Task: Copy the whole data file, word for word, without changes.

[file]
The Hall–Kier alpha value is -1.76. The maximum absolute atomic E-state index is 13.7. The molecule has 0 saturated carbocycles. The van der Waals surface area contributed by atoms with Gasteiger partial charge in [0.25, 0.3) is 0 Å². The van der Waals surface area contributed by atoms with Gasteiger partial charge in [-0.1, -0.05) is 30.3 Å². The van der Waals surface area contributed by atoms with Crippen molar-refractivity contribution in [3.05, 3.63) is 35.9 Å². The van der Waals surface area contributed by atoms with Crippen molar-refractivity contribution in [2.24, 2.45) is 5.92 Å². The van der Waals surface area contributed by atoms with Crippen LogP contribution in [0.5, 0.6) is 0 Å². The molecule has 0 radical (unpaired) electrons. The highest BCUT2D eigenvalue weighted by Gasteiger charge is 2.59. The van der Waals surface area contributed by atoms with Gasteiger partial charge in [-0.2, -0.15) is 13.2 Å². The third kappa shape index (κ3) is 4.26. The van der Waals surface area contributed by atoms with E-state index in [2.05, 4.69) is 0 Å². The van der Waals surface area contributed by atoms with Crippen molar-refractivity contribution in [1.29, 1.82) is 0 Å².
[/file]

The Hall–Kier alpha value is -1.76. The maximum absolute atomic E-state index is 13.7. The molecule has 0 saturated carbocycles. The van der Waals surface area contributed by atoms with Gasteiger partial charge in [0.25, 0.3) is 0 Å². The van der Waals surface area contributed by atoms with Gasteiger partial charge in [-0.1, -0.05) is 30.3 Å². The van der Waals surface area contributed by atoms with Crippen molar-refractivity contribution in [3.05, 3.63) is 35.9 Å². The van der Waals surface area contributed by atoms with Crippen molar-refractivity contribution in [2.24, 2.45) is 5.92 Å². The van der Waals surface area contributed by atoms with Crippen LogP contribution in [0.5, 0.6) is 0 Å². The molecule has 0 radical (unpaired) electrons. The highest BCUT2D eigenvalue weighted by Gasteiger charge is 2.59. The van der Waals surface area contributed by atoms with Gasteiger partial charge in [-0.2, -0.15) is 13.2 Å². The third kappa shape index (κ3) is 4.26. The van der Waals surface area contributed by atoms with E-state index in [2.05, 4.69) is 0 Å². The van der Waals surface area contributed by atoms with Crippen molar-refractivity contribution in [1.29, 1.82) is 0 Å².